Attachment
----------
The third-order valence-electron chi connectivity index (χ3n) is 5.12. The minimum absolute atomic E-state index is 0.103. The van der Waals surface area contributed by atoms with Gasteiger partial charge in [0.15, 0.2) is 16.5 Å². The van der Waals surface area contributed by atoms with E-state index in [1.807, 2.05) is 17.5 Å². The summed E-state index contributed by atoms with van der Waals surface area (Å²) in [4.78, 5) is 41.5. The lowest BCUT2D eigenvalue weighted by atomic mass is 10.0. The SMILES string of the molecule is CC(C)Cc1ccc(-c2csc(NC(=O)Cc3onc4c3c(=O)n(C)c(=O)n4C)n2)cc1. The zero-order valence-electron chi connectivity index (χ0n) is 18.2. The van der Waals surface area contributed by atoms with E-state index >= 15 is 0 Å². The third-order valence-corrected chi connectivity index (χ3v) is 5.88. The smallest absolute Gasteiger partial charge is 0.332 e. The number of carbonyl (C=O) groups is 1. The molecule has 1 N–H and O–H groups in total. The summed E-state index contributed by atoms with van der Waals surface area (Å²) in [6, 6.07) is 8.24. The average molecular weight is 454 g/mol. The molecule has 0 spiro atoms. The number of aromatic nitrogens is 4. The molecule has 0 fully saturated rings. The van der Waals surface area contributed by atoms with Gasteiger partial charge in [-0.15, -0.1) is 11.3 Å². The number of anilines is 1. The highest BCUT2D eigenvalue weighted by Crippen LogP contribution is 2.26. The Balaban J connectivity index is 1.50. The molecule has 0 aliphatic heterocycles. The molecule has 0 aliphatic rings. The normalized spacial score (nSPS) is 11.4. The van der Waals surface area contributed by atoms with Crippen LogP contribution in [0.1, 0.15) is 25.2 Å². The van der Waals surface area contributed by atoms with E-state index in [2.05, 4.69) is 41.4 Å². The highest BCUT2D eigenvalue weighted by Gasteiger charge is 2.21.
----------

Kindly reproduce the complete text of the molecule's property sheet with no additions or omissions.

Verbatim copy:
The third-order valence-electron chi connectivity index (χ3n) is 5.12. The minimum absolute atomic E-state index is 0.103. The van der Waals surface area contributed by atoms with Gasteiger partial charge in [0.15, 0.2) is 16.5 Å². The van der Waals surface area contributed by atoms with E-state index in [1.807, 2.05) is 17.5 Å². The summed E-state index contributed by atoms with van der Waals surface area (Å²) in [4.78, 5) is 41.5. The lowest BCUT2D eigenvalue weighted by atomic mass is 10.0. The SMILES string of the molecule is CC(C)Cc1ccc(-c2csc(NC(=O)Cc3onc4c3c(=O)n(C)c(=O)n4C)n2)cc1. The zero-order valence-electron chi connectivity index (χ0n) is 18.2. The van der Waals surface area contributed by atoms with E-state index >= 15 is 0 Å². The third-order valence-corrected chi connectivity index (χ3v) is 5.88. The smallest absolute Gasteiger partial charge is 0.332 e. The number of carbonyl (C=O) groups is 1. The molecule has 1 N–H and O–H groups in total. The summed E-state index contributed by atoms with van der Waals surface area (Å²) in [6, 6.07) is 8.24. The average molecular weight is 454 g/mol. The molecule has 0 spiro atoms. The number of aromatic nitrogens is 4. The molecule has 0 fully saturated rings. The van der Waals surface area contributed by atoms with Gasteiger partial charge in [-0.15, -0.1) is 11.3 Å². The number of anilines is 1. The highest BCUT2D eigenvalue weighted by Crippen LogP contribution is 2.26. The Balaban J connectivity index is 1.50. The molecule has 0 aliphatic heterocycles. The molecule has 0 aliphatic rings. The normalized spacial score (nSPS) is 11.4. The van der Waals surface area contributed by atoms with Crippen LogP contribution in [0.1, 0.15) is 25.2 Å². The van der Waals surface area contributed by atoms with E-state index in [2.05, 4.69) is 41.4 Å². The highest BCUT2D eigenvalue weighted by Gasteiger charge is 2.21.